By: Wade Gilbert
Originally Published in: Coaching Better Every Season
Provided by: Human Kinetics
Effective coaches devote considerable time to identifying and creating training activities for their athletes. But even the most creative and engaging learning activities will miss the mark if coaches do not also consider the influence of their athletes' motivation to engage in the learning experience. Athlete motivation determines the intensity, persistence, and quality of their learning efforts.
Two primary drivers create athlete motivation to learn. The first driver is the subjective value that athletes place on the goal of the learning activity, sometimes referred to as goal importance. Coaches should not assume that their athletes will automatically see the relevance of learning goals or training activities. Coaches need to offer a clear explanation of not only the what of learning goals and practice activities but also the why.
Research and feedback from athletes show the value of providing athletes with the rationale for selecting a particular approach to practicing a skill. For example, in the weeks leading up to the 2015 Super Bowl, athletes playing on the New England Patriots, the team that eventually won the championship, explained why they liked playing for renowned football coach Bill Belichick:
He has always backed his arguments up - by arguments. I mean what he's trying to coach and teach you. I think anyone that's coaching, you shouldn't have to take them on their word. They should be able to point to you where it has actually worked, where it has been effective.
The second driver of athlete motivation to learn is the beliefs, or expectancies, they hold about their ability to complete the learning activity. Coaches can help athletes see the value in their training activities and increase their expectancy of skill mastery by connecting training activities to one or more common value sources: attainment value, intrinsic value, and instrumental value.
The first value source is attainment value, which refers to the personal satisfaction that an athlete feels when performing or learning a skill. The need to feel competent and learn how to navigate our environment successfully is a basic human need. A simple way to help athletes fulfill their attainment value is to start each practice session with activities that have a high success rate.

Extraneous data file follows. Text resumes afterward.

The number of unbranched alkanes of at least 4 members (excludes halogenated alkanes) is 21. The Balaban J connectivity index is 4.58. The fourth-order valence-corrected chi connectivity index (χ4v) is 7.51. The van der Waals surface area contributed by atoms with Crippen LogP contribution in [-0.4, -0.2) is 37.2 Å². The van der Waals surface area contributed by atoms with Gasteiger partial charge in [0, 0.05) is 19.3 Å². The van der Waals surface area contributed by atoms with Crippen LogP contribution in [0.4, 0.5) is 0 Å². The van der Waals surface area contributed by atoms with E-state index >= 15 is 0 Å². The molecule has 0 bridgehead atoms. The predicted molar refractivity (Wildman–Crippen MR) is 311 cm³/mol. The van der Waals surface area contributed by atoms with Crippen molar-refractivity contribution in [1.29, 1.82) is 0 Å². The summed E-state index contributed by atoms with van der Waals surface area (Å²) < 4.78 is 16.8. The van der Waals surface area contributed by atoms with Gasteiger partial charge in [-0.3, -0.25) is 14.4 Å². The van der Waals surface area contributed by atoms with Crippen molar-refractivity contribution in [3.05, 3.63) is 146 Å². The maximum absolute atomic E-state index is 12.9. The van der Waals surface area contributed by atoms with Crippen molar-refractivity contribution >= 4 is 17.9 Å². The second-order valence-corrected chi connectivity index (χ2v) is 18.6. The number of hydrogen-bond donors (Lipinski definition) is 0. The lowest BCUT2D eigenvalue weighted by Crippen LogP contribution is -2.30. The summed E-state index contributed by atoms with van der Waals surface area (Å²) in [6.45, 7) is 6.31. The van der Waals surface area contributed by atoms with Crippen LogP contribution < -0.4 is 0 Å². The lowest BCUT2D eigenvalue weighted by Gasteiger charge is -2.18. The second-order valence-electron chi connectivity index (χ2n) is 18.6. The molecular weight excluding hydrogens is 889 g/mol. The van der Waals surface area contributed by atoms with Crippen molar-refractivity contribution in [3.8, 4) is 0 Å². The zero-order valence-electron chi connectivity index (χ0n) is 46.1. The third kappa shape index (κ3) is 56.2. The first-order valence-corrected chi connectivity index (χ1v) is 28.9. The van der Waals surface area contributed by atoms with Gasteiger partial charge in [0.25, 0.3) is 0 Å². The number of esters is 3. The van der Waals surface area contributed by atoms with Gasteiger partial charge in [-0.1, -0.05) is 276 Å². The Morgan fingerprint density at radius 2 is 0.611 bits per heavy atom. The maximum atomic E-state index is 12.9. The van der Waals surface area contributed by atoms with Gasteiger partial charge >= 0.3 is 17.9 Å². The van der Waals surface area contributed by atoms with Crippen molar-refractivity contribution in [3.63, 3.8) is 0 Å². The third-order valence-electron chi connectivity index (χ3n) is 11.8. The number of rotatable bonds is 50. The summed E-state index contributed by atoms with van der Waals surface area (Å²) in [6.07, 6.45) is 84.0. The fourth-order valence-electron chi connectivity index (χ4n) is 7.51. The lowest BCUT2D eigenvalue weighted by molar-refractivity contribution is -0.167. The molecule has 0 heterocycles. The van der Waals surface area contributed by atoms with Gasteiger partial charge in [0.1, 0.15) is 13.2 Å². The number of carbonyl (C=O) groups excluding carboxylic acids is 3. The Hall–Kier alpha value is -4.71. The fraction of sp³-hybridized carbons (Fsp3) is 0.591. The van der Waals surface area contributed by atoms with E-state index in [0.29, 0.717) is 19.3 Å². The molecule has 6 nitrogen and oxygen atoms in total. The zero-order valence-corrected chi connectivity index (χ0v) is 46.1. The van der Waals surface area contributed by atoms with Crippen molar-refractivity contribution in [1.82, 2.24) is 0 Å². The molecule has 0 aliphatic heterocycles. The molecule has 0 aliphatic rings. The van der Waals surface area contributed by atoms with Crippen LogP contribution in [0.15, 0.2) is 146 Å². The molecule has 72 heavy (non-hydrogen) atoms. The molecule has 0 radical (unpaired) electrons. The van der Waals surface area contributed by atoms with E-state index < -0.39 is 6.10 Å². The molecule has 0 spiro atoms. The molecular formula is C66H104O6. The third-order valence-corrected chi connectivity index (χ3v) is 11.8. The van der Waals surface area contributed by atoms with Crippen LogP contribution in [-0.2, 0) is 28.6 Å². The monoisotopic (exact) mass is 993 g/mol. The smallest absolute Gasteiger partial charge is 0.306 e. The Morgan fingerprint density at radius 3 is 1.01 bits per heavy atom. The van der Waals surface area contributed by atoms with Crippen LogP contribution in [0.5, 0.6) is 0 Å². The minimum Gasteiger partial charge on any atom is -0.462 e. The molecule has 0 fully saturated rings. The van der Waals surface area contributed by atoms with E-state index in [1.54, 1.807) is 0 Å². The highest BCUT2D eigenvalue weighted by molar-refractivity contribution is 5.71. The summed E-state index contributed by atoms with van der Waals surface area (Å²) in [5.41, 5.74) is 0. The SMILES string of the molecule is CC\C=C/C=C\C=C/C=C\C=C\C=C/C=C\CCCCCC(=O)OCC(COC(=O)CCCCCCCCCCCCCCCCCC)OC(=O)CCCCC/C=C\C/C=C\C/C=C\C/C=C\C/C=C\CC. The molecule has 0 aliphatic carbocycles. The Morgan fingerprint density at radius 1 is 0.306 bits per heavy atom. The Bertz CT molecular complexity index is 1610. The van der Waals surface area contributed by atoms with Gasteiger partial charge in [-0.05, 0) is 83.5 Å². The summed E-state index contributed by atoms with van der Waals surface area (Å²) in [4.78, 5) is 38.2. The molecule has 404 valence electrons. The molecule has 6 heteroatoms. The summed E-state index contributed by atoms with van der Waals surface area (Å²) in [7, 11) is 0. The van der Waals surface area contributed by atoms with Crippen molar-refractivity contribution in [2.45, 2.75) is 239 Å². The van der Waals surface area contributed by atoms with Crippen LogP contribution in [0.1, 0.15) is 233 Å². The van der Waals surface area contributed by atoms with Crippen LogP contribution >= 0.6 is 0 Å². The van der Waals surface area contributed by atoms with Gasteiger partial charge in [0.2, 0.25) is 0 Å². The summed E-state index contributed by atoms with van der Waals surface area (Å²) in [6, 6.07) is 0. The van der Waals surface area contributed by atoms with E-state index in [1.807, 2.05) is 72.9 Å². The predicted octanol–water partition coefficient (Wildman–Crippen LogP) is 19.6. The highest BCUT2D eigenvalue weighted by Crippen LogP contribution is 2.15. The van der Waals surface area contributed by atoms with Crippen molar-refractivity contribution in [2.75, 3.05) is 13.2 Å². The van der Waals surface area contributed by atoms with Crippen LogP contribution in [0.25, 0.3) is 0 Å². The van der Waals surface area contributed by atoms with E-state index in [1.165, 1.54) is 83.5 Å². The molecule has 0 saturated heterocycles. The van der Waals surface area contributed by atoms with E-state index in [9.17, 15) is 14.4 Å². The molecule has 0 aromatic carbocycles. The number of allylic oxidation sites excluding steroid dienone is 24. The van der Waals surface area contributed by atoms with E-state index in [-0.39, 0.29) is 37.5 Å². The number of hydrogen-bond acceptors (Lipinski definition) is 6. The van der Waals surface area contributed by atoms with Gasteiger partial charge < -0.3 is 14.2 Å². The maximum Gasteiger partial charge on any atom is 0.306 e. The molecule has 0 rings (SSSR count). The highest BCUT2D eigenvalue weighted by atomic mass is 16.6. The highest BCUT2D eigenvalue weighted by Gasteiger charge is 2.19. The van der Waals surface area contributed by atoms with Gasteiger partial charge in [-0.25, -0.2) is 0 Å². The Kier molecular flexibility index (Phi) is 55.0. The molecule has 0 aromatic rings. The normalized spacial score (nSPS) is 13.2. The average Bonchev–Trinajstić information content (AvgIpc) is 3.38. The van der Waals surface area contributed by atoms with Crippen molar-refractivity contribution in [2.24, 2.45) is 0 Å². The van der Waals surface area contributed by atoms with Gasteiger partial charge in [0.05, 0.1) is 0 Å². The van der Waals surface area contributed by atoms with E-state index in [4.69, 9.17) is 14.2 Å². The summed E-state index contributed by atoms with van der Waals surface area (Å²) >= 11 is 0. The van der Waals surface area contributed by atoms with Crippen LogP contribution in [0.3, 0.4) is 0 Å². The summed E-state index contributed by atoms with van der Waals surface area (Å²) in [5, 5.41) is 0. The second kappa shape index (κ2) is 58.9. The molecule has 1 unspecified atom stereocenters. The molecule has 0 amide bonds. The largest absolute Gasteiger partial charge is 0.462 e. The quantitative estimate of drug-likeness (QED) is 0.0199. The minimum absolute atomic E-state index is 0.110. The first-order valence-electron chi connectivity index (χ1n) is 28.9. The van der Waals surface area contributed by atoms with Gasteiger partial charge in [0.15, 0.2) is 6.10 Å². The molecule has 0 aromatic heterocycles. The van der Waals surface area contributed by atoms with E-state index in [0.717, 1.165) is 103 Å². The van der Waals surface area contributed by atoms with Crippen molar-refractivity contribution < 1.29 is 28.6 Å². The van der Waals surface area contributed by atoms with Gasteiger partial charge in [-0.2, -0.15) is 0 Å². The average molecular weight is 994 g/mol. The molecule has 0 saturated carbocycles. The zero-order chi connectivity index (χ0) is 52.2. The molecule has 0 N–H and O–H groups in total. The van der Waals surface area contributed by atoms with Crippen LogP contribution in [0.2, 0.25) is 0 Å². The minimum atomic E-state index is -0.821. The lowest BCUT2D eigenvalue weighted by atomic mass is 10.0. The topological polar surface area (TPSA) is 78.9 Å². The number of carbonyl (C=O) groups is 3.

For example, the coach can start each practice by repeating an activity that the athletes have successfully performed in the past. A good approach is to select a short activity that will ideally also serve as a dynamic physical and mental warm-up, thereby increasing the efficiency of time use and increasing athletes' readiness to learn new skills. Then, each practice session can end with a more challenging activity that is perhaps just beyond the reach of most of the athletes. This activity can be repeated at the end of each practice until all or most of the athletes can complete it successfully. This approach to starting and ending each practice session with challenging, yet possible, activities will promote athletes' sense of attainment.
The second value source is intrinsic value, sometimes also referred to as intrinsic motivation. Intrinsic value can be increased by creating practice activities that allow athletes to experience the joy of training and reconnect them with their love for the sport. Moments when athletes lose themselves in the activity because of the high intrinsic value attached to it are often described as being in the zone or flow experiences.
Although there are multiple components and sources of flow, challenge-skill balance has been identified as the golden rule of flow. Challenge-skill balance refers to the match between an athlete's current skill level and the difficulty of the task.
If athletes perceive the task to be too far beyond their current skill level, they will approach it with low intrinsic value. In their mind it is too hard and not worth trying to attain, which can lead to anxiety. On the other hand, if athletes perceive the task to be too far below what they are capable of doing, they will also approach it with low intrinsic value. In these situations the task is perceived as too easy and again not worth the time and effort, leading to boredom or apathy.
The goal for coaches is to create learning activities that are just beyond the athletes' current skill level but are perceived by the athletes to be at least within reach. These types of activities hit the sweet spot of athlete learning and offer the greatest chance of allowing athletes to experience moments of flow and nurture the intrinsic value they will attach to the training activity (see figure 6.2).
These learning sweet spots are also commonly referred to as zones of proximal development, a widely influential learning concept first coined by psychologist Lev Vygotsky in the early 20th century. Skill improvement will be greatest when coaches can create learning activities that are between what the athletes can already do without assistance and what they cannot do on their own. In other words, the difficulty of the learning task is proximal (close) to the athletes' current ability and the task can be successfully completed with appropriate support from the coach. The purpose of these learning zones is to provide athletes with guided opportunities for purposeful struggle that increase the rate of learning.